gratitude is proactive, not reactive | expression of gratitude is an intentional choice
Second to note is that even though gratitude is a response to God, it is a proactive faith practice, not reactive. Meaning, gratitude is not based on some kind of subjective feeling of thankfulness that may-or-may-not exist. Expression of gratitude is an intentional choice. I know that sometimes we may have all experienced times when perhaps we have been so overwhelmed by goodness or kindness or generosity that we cannot help but be overflowing with gratitude. But this is different. The faith practice of gratitude is not circumstantial. You don’t just wait around for it to occur. It is not held inside of random moments when we happen to feel overwhelmed with thanksgiving. It is the intentional choice to express thanksgiving to God as a regular habit and spiritual routine.
gratitude seeks to articulate examples of how and when God’s goodness, love, provision, and grace show up in our lives for better awareness
Consider what this does, then, as a faith practice. Gratitude intentionally focuses our attention on God’s goodness, love, provision, and grace. By intentionally looking to express gratitude to God for these things, we must focus attention to be looking for how God gives these things. Gratitude is what makes this personal for your own faith. It is not an academic study of goodness, love, provision, and grace. Gratitude does not look to articulate information about those things for better understanding. Instead, gratitude seeks to articulate examples of how and when God’s goodness, love, provision, and grace show up in our lives for better awareness.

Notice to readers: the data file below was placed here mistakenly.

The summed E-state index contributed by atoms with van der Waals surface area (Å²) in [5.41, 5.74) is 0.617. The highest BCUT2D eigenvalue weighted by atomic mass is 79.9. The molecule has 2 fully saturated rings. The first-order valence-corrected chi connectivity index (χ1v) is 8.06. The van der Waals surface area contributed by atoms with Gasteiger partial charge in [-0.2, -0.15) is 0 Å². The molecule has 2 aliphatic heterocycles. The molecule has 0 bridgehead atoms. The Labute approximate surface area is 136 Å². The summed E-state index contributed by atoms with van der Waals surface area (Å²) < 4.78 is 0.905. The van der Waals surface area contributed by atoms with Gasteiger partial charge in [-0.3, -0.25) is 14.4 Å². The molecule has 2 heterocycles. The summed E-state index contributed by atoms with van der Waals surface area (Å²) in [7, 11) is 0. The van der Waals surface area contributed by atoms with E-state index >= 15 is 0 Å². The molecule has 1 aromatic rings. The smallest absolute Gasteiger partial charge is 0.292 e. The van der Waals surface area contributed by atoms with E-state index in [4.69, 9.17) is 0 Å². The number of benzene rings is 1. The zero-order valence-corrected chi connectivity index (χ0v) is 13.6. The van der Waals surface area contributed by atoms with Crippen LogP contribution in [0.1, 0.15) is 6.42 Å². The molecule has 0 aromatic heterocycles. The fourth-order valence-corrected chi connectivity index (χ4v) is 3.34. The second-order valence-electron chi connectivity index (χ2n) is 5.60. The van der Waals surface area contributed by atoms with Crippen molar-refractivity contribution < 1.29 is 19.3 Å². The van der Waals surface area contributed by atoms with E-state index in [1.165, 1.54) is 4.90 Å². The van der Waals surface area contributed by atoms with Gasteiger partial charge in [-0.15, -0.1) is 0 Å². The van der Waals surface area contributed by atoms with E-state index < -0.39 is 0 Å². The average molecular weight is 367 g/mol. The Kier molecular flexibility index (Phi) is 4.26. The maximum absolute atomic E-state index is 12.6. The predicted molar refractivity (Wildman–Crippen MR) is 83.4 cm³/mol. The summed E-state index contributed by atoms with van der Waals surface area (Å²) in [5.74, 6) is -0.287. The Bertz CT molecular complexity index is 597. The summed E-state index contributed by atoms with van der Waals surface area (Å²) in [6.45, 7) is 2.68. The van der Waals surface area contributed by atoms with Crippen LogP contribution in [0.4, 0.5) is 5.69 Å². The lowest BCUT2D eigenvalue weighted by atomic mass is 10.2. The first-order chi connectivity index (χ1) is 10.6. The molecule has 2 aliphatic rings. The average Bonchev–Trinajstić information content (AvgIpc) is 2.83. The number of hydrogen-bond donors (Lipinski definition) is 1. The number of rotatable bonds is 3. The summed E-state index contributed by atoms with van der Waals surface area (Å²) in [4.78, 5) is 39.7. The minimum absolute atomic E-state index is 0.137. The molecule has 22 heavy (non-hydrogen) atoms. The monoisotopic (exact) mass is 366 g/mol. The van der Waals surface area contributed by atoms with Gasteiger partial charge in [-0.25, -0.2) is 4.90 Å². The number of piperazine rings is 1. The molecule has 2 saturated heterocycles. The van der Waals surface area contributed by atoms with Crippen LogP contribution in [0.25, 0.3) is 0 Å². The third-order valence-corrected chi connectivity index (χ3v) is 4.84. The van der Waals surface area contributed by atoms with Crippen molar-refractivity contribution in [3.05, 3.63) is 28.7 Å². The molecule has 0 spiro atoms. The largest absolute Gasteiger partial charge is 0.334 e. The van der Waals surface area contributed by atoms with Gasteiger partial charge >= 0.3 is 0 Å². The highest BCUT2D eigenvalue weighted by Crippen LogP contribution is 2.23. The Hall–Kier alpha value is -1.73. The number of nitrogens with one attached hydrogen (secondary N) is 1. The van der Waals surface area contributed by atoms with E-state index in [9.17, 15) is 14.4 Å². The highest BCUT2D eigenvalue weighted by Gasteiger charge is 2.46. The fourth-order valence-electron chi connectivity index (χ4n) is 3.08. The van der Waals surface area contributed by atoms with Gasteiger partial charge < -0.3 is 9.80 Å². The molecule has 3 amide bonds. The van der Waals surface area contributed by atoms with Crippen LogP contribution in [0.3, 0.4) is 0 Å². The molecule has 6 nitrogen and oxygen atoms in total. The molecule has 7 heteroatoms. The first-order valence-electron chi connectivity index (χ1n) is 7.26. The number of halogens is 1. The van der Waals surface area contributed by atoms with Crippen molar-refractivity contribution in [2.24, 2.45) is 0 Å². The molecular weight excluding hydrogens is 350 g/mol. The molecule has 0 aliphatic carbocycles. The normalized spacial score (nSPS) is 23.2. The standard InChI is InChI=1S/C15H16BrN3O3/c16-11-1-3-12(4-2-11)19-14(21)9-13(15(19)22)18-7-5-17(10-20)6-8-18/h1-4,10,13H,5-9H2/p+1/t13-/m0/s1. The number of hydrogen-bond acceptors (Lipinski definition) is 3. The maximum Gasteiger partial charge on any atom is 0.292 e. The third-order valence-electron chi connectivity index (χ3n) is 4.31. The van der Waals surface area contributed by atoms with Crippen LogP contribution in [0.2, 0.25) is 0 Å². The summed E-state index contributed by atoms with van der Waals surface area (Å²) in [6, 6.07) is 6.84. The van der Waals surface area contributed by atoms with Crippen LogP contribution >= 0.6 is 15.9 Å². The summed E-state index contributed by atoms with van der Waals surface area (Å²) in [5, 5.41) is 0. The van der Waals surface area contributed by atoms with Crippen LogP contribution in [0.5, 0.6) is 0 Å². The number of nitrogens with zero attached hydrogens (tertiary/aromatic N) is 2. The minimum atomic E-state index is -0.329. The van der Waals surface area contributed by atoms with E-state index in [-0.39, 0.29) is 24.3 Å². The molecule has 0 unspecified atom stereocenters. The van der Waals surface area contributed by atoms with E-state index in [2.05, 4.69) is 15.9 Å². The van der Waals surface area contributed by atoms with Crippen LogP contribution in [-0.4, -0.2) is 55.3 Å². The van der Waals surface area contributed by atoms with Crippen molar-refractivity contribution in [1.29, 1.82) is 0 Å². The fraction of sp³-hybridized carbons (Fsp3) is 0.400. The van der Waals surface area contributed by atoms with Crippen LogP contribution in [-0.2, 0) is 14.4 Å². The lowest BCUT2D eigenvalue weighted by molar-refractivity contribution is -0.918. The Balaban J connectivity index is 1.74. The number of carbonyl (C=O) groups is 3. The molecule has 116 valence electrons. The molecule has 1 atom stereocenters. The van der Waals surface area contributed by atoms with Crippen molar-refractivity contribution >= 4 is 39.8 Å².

even in moment when God feels absent, he is still there | gratitude seeks to name and acknowledge that
Here is what I notice about that in my own life. There have been moments in my past when I have thought that God’s goodness was absent; there have been moments in my past when I have thought that God’s provision was absent. But looking back I see that God’s goodness and God’s provision are always there, I just didn’t see it. And looking back I realize that the reason I didn’t see God’s goodness and provision is because I was not paying attention to it—I was not looking for it. Just because I don’t always see the love of God doesn’t mean his love is absent. Just because I don’t always see the grace of God doesn’t mean his grace is absent. The faith practice of gratitude teaches me how to better see God’s goodness, love, provision, and grace in moments when I might otherwise miss it.
greatest expression of God’s grace is the cross | most people back then missed it
Jesus came into this world and gave himself for us on the cross. He took the guilt of our sin and took our place. And at the cross where Jesus took the guilt of our sin, he exchanged his own perfect righteousness. You and I are now covered in the perfect righteousness of Christ because of what Jesus did at the cross. I wonder how many of the people in Jerusalem back on that day when Jesus was crucified recognized in that moment what God was doing for them, what Jesus was giving for them. Maybe the thief on the cross next to Jesus who asked to be remembered when Jesus entered his kingdom. Maybe the Roman soldier who declared, “truly this is the Son of God.”